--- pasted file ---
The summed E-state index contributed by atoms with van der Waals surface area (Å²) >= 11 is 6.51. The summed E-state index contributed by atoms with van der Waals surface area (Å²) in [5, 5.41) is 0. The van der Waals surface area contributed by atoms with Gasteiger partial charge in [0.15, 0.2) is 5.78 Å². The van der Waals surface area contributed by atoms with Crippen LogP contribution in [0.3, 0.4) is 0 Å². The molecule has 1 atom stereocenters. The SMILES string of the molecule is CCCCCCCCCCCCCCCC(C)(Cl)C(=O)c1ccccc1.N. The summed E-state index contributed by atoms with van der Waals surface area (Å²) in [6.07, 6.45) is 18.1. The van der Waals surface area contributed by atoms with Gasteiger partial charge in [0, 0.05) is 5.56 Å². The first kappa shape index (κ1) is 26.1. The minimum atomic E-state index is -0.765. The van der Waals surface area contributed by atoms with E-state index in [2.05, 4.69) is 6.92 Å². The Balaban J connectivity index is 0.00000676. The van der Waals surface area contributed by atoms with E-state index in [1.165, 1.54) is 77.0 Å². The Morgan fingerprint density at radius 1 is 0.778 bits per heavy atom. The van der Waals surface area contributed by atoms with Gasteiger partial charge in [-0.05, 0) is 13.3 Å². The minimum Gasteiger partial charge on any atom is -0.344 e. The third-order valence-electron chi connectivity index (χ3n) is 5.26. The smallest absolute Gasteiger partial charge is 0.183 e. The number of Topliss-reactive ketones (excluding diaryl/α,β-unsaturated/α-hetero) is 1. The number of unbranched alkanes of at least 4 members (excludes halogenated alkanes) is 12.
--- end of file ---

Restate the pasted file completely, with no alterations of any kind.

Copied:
The summed E-state index contributed by atoms with van der Waals surface area (Å²) >= 11 is 6.51. The summed E-state index contributed by atoms with van der Waals surface area (Å²) in [5, 5.41) is 0. The van der Waals surface area contributed by atoms with Gasteiger partial charge in [0.15, 0.2) is 5.78 Å². The van der Waals surface area contributed by atoms with Crippen LogP contribution in [0.3, 0.4) is 0 Å². The molecule has 1 atom stereocenters. The SMILES string of the molecule is CCCCCCCCCCCCCCCC(C)(Cl)C(=O)c1ccccc1.N. The summed E-state index contributed by atoms with van der Waals surface area (Å²) in [6.07, 6.45) is 18.1. The van der Waals surface area contributed by atoms with Gasteiger partial charge in [0, 0.05) is 5.56 Å². The first kappa shape index (κ1) is 26.1. The minimum atomic E-state index is -0.765. The van der Waals surface area contributed by atoms with E-state index in [2.05, 4.69) is 6.92 Å². The Balaban J connectivity index is 0.00000676. The van der Waals surface area contributed by atoms with E-state index in [1.165, 1.54) is 77.0 Å². The Morgan fingerprint density at radius 1 is 0.778 bits per heavy atom. The van der Waals surface area contributed by atoms with Gasteiger partial charge in [-0.05, 0) is 13.3 Å². The minimum Gasteiger partial charge on any atom is -0.344 e. The third-order valence-electron chi connectivity index (χ3n) is 5.26. The smallest absolute Gasteiger partial charge is 0.183 e. The number of Topliss-reactive ketones (excluding diaryl/α,β-unsaturated/α-hetero) is 1. The number of unbranched alkanes of at least 4 members (excludes halogenated alkanes) is 12.